“These trench mortar people are a little tribe of pariahs, who stalk up and down other people’s trenches, drink their whiskey, and make themselves quite pleasant. Meanwhile their satellites stealthily fire the beastly things, knock in some Hun dug-outs, put out a few of their cook-houses (you can see the smoke coming out of their trenches here and there), and thoroughly annoy the Hun over his lunch – a most ungentlemanly thing to do. Fritz then urgently telephones to his gunners, and the creators of all the fuss have meanwhile gone away somewhere else.”

Jack’s previous experiences helping his father, John Scott Haldane, understand the dangers of gases in mines, have turned out to be of particular help to our war effort.

When on April 22nd 1915, the Germans released a gas attack allied troops at Ypres, it was not surprising that Lord Kitchener should turn to the good Dr. for advice. JS Haldane went straight over to France to investigate the situation personally, returning with the lung of one of the dead to investigate in the laboratory at his home, ‘Cherwell’. It was imperative to confirm the exact nature of the gas and develop an effective respirator as soon as possible. Here, aided by a long-standing family friend, Aldous Huxley, taking notes for him, he carried out numerous tests on the effects of chlorine gas on himself and other volunteers.

Last month JS Haldane was back in France, where he set up a laboratory in St Omer. Jack was summoned from his bombing duties to assist him. The Professor could think of no-one better than his son to have in his gas chamber, reporting on the effects of the gas he was inhaling.

“We had to compare the effects on ourselves of various quantities, with and without respirators. It stung the eyes and produced a tendency to gasp and cough when breathed. For this reason trained physiologists had to be employed.”

But why did it have to be him in the gas chamber? Jack continued:

“An ordinary soldier would probably restrain his tendency to gasp, cough and throw himself about if he were working a machine-gun in battle, but could not do so in a laboratory experiment with nothing to take his mind off his own feelings. An experienced physiologist has more self-control.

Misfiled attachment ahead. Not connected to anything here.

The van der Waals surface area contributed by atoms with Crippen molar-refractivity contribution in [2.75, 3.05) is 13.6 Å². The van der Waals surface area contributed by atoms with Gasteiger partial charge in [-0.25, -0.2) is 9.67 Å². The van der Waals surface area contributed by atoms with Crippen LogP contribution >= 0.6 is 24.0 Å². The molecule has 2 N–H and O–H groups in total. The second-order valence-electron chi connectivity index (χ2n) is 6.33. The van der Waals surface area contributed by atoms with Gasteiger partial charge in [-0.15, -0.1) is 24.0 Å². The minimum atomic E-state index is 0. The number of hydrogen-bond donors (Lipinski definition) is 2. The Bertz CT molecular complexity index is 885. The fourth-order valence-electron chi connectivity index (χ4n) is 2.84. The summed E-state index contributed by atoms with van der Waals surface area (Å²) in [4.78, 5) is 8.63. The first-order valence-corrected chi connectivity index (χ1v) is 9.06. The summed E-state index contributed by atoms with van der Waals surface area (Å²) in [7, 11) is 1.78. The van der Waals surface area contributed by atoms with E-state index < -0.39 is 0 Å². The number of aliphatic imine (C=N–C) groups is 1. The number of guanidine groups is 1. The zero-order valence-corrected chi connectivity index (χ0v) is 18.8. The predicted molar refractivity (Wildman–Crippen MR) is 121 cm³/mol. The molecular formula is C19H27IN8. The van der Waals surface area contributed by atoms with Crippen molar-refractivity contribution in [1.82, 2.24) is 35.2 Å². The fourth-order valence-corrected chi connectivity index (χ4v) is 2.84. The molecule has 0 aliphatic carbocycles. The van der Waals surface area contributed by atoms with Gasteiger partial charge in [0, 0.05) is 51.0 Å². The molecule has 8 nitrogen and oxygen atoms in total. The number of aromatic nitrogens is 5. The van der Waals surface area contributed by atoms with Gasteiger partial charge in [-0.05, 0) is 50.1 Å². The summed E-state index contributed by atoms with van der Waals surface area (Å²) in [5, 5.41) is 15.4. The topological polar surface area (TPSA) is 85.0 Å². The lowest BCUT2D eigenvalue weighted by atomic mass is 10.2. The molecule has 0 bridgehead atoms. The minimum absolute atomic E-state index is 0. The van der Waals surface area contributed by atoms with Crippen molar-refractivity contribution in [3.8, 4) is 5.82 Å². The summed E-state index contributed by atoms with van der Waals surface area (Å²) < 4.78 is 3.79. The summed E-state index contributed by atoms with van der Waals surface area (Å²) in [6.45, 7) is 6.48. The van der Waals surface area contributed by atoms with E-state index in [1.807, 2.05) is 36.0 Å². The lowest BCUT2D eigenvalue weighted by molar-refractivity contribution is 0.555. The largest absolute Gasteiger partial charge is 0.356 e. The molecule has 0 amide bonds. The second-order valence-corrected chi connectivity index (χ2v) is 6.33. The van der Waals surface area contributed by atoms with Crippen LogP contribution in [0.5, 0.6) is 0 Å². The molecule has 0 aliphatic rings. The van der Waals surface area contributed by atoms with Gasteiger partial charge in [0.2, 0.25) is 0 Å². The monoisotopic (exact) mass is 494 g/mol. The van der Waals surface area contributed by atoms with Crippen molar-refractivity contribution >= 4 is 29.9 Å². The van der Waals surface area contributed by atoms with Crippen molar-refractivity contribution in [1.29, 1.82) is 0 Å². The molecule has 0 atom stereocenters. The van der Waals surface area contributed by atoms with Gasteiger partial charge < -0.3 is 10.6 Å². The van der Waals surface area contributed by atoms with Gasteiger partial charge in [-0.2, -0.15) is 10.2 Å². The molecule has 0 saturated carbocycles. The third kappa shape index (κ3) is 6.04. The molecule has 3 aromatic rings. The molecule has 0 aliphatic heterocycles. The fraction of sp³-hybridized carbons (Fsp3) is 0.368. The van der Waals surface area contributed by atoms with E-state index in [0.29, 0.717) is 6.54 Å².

It was also necessary to see if one could run or work hard in the respirators, so we had a wheel of some kind to turn by hand in the gas chamber, not to mention doing 50 yard sprints in respirators outside. As each of us got sufficiently affected by gas to render his lungs duly irritable, another would take his place. None of us was much the worse for the gas, or in any real danger, as we knew where to stop, but some had to go to bed for a few days, and I was very short of breath and incapable of running for a month or so.”

Jack, on learning that his troops were about to go into an attack, returned to the trenches. Here he suffered wounds from shell fire and found himself being given a lift by the Prince of Wales to the Casualty Clearing Station. “Oh, it’s you.” The Prince is reputed to have said. They had met in Oxford before the war, where one of the Prince’s tutors was another OPS Old Boy– Lionel Smith.

Jack’s wounds were “blighty” ones and he is now back here in Oxford at ‘Cherwell’, recovering from an operation to remove a shell splinter.

The sounds of our old colleague Blair Watson, firing off blanks from his revolver on the school fields for the boys benefit, were resoundingly defeated by Jack exploding German bombs along the road at Cherwell.  He is clearly on the mend!

Indeed, together with his sister (Naomi) he is now going to set this term’s General Paper, to be undertaken shortly by our 5th and 6th forms.